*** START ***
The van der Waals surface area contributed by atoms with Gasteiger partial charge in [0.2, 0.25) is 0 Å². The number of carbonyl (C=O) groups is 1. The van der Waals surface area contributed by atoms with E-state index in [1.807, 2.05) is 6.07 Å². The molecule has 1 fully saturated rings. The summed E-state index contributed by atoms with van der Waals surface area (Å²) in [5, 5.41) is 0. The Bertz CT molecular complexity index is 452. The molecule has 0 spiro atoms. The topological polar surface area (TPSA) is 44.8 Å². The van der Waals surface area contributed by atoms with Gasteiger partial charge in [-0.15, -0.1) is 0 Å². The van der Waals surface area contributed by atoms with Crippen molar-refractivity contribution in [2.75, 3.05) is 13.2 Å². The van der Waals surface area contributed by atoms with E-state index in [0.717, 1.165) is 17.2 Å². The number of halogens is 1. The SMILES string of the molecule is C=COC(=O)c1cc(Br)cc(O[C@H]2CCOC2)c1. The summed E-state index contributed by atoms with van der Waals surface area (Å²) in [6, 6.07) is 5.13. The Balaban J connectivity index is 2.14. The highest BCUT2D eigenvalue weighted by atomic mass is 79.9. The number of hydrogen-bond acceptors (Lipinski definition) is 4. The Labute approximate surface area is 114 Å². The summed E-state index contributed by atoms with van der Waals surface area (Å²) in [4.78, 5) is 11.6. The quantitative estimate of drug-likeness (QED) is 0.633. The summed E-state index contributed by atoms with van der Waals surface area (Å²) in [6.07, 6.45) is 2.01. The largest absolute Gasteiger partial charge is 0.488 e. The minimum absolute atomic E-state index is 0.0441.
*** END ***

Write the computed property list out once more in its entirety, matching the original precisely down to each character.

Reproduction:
The van der Waals surface area contributed by atoms with Gasteiger partial charge in [0.2, 0.25) is 0 Å². The number of carbonyl (C=O) groups is 1. The van der Waals surface area contributed by atoms with E-state index in [1.807, 2.05) is 6.07 Å². The molecule has 1 fully saturated rings. The summed E-state index contributed by atoms with van der Waals surface area (Å²) in [5, 5.41) is 0. The Bertz CT molecular complexity index is 452. The molecule has 0 spiro atoms. The topological polar surface area (TPSA) is 44.8 Å². The van der Waals surface area contributed by atoms with Gasteiger partial charge in [-0.15, -0.1) is 0 Å². The van der Waals surface area contributed by atoms with Crippen molar-refractivity contribution in [2.75, 3.05) is 13.2 Å². The van der Waals surface area contributed by atoms with E-state index in [0.717, 1.165) is 17.2 Å². The number of halogens is 1. The SMILES string of the molecule is C=COC(=O)c1cc(Br)cc(O[C@H]2CCOC2)c1. The summed E-state index contributed by atoms with van der Waals surface area (Å²) in [6, 6.07) is 5.13. The Balaban J connectivity index is 2.14. The highest BCUT2D eigenvalue weighted by atomic mass is 79.9. The number of hydrogen-bond acceptors (Lipinski definition) is 4. The Labute approximate surface area is 114 Å². The summed E-state index contributed by atoms with van der Waals surface area (Å²) in [4.78, 5) is 11.6. The quantitative estimate of drug-likeness (QED) is 0.633. The summed E-state index contributed by atoms with van der Waals surface area (Å²) in [6.07, 6.45) is 2.01. The largest absolute Gasteiger partial charge is 0.488 e. The minimum absolute atomic E-state index is 0.0441.